|Berlusconi jokes with Barack Obama and Dmitry Medvedev at the G20 summit [EPA]|
The G8, the gathering of the world’s wealthiest nations, will be holding a three-day meeting this week in Italy, where the prime minister is hoping to divert attention from a major scandal.
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Initially it was due to be held at La Maddalena, a former naval base in Sardinia, but after April’s earthquake in L’Aquila, Silvio Berlusconi, Italy’s prime minister, decided to switch the venue to the disaster zone as an act of solidarity with those who had been so badly hit.
Privately, those who have been organising the gathering are furious. Their well-laid plans had to be scrapped and there was a mad scramble to get facilities, security and accommodation switched in less than three months.
Officially though, they support their prime minister.
The media are being bussed in from various locations – some more than two hours drive from the summit. The leaders will be housed in pretty basic accommodation on site, although the suite given to Barack Obama, the US president, is apparently “very, very nice”.
For Berlusconi, the gathering couldn’t come at a better time because even by Italian standards, he is mired in a pretty spectacular scandal.
Source of embarrassment
It centres on lingerie models, drunken parties, pictures of an allegedly naked prime minister (Czech not Italian) and now a criminal investigation into the use of expensive escorts and even possible drug dealing.
He is regarded as a witness rather than a suspect.
|The summit will be held in L’Aquila, where a devastating earthquake hit in April [AFP]|
All of this is alleged to have taken place in Sardinia – where Berlusconi has a number of villas and promised to house those hit by the earthquake.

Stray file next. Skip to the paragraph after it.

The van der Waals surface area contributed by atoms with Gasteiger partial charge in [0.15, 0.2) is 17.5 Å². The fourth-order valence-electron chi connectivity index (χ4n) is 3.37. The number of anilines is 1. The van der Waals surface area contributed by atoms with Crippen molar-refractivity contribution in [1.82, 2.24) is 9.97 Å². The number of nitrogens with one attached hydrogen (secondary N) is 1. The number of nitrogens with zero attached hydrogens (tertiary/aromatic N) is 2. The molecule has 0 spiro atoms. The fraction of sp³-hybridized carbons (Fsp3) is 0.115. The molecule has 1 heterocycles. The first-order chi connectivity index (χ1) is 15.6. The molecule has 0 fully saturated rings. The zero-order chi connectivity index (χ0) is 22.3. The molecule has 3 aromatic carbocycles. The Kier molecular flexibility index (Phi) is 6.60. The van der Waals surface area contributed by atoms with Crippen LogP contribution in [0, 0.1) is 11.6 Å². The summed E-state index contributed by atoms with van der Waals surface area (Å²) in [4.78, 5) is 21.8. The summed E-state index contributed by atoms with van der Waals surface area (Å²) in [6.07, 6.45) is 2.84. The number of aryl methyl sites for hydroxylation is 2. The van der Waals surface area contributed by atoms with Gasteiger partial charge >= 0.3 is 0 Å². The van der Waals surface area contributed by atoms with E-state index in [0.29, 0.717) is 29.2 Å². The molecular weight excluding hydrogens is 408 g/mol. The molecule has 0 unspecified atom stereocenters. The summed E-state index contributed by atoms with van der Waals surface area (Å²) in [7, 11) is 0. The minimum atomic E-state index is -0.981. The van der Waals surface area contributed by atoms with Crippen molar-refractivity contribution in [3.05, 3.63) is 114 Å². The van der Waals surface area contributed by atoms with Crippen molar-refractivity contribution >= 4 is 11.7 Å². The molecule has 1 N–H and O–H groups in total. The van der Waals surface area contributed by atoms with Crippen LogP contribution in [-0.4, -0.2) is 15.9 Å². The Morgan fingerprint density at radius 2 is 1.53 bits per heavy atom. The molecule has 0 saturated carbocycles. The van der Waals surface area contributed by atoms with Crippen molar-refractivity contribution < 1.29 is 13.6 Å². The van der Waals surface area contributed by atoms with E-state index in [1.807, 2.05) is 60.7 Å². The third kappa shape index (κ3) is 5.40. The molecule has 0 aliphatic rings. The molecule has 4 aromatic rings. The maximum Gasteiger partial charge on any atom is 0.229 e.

However, it is believed that no-one has been able to take up that offer.
Now he hopes to divert attention to the scandal by playing host on the international stage.
Berlusconi is the longest-serving leader of the G8, but has been a source of embarrassment at recent gatherings.
During the G20 in London when world leaders gathered for a picture with the British Queen, he yelled: “Obama, Obama”, prompting Her Majesty to ask: “Why does he have to shout?”
Just a few days later at the Nato gathering, he missed the “family photo” completely because he was on the phone avoiding the steely stares of his host, Angela Merkel, the German Chancellor.
Drop in popularity
But if the summit is a success, things might start to get better at home.
The Italian president has made a rare public comment, asking the press to “suspend public discussion on controversial issues”.
“Berlusconi will be hoping this G8 meeting will go some way to re-building his reputation and his standing”
It is an appeal likely to fall on deaf ears. Berlusconi’s personal ratings have taken a hit, especially among young people and Catholics.
Enrico Franceschini is the London-based correspondent of the La Repubblica newspaper. He has been watching developments from a distance.
“We are Catholics and we know you can sin but ask for forgiveness but there is a limit to the decency of the public and Silvio Berlusconi seems to have crossed that.”
There is a lot to cover in the two days of talks; Iran has forced its way onto the agenda and the G8 may discuss sanctions.
Afghanistan, the Middle East, the financial crisis and global warming will all be discussed too, but the biggest arguments may come over aid to Africa.
A scandal too far?
Four years ago when the summit was held in Gleneagles in Scotland, leaders promised to double their aid to Africa by $25bn a year by 2010.
The financial crisis has forced all countries to reconsider that figure – and the country giving least? Berlusconi’s Italy.
He has developed a “whole of country” approach which aims to bundle together not just government giving but what charities, individuals, companies and even the Vatican offer.
That has led some campaigners to call for Italy to be kicked out of the G8.
Five countries will be there on the sidelines – China, Brazil, India, Mexico and South Africa – the outreach five hoping for membership of an enlarged organisation.
And Muammar Gadaffi, the Libyan leader, will also attend there as head of the African Union delegation.
Berlusconi will be hoping this G8 meeting will go some way to re-building his reputation and his standing.
Remember this is a man who has stood trial and been cleared six times while in office, but he’s clearly worried that for the Italian voters this is a scandal too far.